Saturday, February 28, 2009

Where would you rank Bo?

On the Journal Sentinel's Badger Blog the other day I saw a post talking about Forbes' assessment of the top college basketball coaches in the country. Bo Ryan was ranked ninth, three spots behind Tom Izzo, the only Big Ten coach in the top 10. Probably because Bo let Alando Tucker throw down that dunk at the end of that game in 2004, major deduction for that one.

Here's the criteria Forbes used:

To identify the country's best college basketball coaches, we measured recruiting class rank, win-loss percentage, NCAA Tournament invites, Final Four trips and, the ultimate goal of every coach, a championship.

Seems reasonable, except for recruiting class rank. What should that matter where your recruiting classes are ranked if you win? Stupid.

Also stupid is Roy Williams' #1 ranking. Come on, you could put any one of 100 different coaches in Chapel Hill and they would still be one of the sport's top programs most years. He's coached at Carolina and Kansas -- big challenges building those programs. At least Bill Self started at Tulsa.

If I were doing these rankings, recruiting rank wouldn't matter, but your program's tradition would -- the less yours has, the more impressive your success. If you've won at lower levels, even better. I'd also give much less weight to Final Four appearances, which can be fluky, and championships, which are not reasonably accessible to many coaches; and more weight to conference success, a truer gauge of long-term performance over the course of a season.

My less formula-based rankings would go something like this:

1. Ben Howland
2. Billy Donovan
3. Rick Pitino
4. Bo Ryan
5. Rick Barnes
6. John Calipari
7. Jim Calhoun
8. Coach K
9. Herb Sendek

10. Tom Izzo

11. Bruce Weber
12. Bill Self
13. Jim Boeheim
14. Mark Few
15. Tubby Smith
16. Trent Johnson
17. Kevin Stallings
18. Bruce Pearl
19. Mike Anderson
20. Roy Williams
21. Jamie Dixon
22. Matt Painter
23. Thad Matta
24. Bob Huggins
25. Oliver Purnell

Laugh if you want at me ranking Bo so high, but what he's done at a football school with almost zero basketball tradition is astounding. I probably missed wildly on one of these guys or forgot someone altogether, let me know.

Friday, February 27, 2009

You saw Devin's shot, right?

Should've made this post when I was home sick Tuesday, since Devin Harris's amazing buzzer-beating halfcourt shot to beat the 76ers happened Monday night and ESPN devoted about 10 minutes of SportsCenter to it.

You don't see halfcourt shots that win a game, period, but have you ever seen a halfcourt shot like that? The concentration to grab the ball after the initial poke-away was amazing. Having watched it about 150 times I think it was a legitimate play -- no travel, in 1.8 seconds, and beat the red light.

Keep amazing us Devin ...

Wednesday, February 25, 2009

Illinois vs. Michigan State

Sorry for not posting for a couple days, been sick. No, not over the Badgers' late collapse Sunday, but that was still pretty awful. I still can't get over how much Michigan State fans hate us. Regular readers of this blog know that my emotions reach this range in football for teams like Michigan and Ohio State, who I see as the Yankees of the Big Ten, but in basketball no other Big Ten team makes my blood boil to that level.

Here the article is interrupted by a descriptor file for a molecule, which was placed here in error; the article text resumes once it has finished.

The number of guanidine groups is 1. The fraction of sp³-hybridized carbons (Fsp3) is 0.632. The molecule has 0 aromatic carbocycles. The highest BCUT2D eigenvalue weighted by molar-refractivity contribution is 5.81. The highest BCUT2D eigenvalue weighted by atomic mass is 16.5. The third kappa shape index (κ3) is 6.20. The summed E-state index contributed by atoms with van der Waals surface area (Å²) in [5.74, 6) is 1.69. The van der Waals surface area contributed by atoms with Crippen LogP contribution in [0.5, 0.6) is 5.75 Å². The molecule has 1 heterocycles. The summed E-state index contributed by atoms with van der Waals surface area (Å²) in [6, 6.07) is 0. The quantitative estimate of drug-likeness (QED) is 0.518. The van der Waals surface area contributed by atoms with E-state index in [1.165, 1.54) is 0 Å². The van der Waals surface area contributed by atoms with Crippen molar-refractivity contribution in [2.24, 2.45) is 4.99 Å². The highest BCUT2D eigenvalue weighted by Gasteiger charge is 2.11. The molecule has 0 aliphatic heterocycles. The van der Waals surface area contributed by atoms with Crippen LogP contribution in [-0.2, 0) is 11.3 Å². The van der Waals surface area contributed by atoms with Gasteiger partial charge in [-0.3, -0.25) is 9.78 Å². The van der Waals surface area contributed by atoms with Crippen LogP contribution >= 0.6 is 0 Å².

If one did, wouldn't it be Illinois? After all, Wisconsin, Illinois, and Michigan State have been the undisputed top teams in the Big Ten since Bo Ryan came back to Madison, and without crunching the numbers I think the Illini has beaten us more than anyone else in that time. Cripes, Illinois is even in a bordering state (unlike MSU -- we're not going to count the UP, sorry Izzo and Jana), and Wisconsinites even have a catchy little acronym for its residents.

My initial thought was that our series was more even than ours with MSU has been, and with far fewer dramatic or emotional games. Let's look:

UW vs. Illinois
UW 72, UI 66
UI 80, UW 48
UI 69, UW 63
UW 60, UI 59 (Devin Harris hits free throw to give us Big Ten title)
UW 76, UI 56
UI 65, UW 57
UW 70, UI 53 (Big Ten Tournament championship game)
UI 75, UW 65 (breaks our long Kohl Center winning streak)
UI 70, UW 59
UI 54, UW 43 (Big Ten Tournament championship game)
UI 66, UW 51
UW 71, UI 64
UW 53, UI 41
UW 70, UI 60
UW 71, UI 57
UW 61, UI 48 (Big Ten Tournament championship game)
UI 64, UW 57
UW 63, UI 50

UW leads series 10-8 under Bo, we lead Big Game series 3-2. Thing is, of those five games, only one of them -- the one with Devin's free throw -- was dramatic. So 27% of our games have been big, and 5% of them dramatic.

UW vs. Michigan State
UW 64, MSU 63 (snapped State's long home court winning streak)
UW 64, MSU 53 (an otherwise ordinary win, but Alando Tucker's late dunk scars Izzo's brain to the point where he's still talking about it six freaking years later! The nerve! Izzo's reaction to this makes it a Big Game.)
UW 77, MSU 64
UW 68, MSU 64 (keep that banner rolled up fellas; per Deuces' request, I believe this is also the game in which Paul Davis was crying on the bench with cramps)
UW 68, MSU 66 (Big Ten Tournament semifinal)
UW 62, MSU 59 (we rally late to pull off an improbable win)
MSU 77, UW 64
UW 82, MSU 63
MSU 74, UW 65
MSU 64, UW 55 (we get to #1 for the first time and Drew Neitzel immediately knocks us off)
UW 52, MSU 50 (Kammron Taylor hits a late 3-pointer to sort of, but not quite, atone for that #1 loss)
UW 70, MSU 57
UW 57, MSU 42
UW 65, MSU 63 (Michael Flowers' late steal and layup steals victory from jaws of defeat, after about 14 State players foul out)
MSU 61, UW 50

UW leads series 11-4 under Bo, we somehow lead Big Game series 7-1. Of those, I'd say six were dramatic. So 57% of our games end up qualifying as Big, 40% dramatic.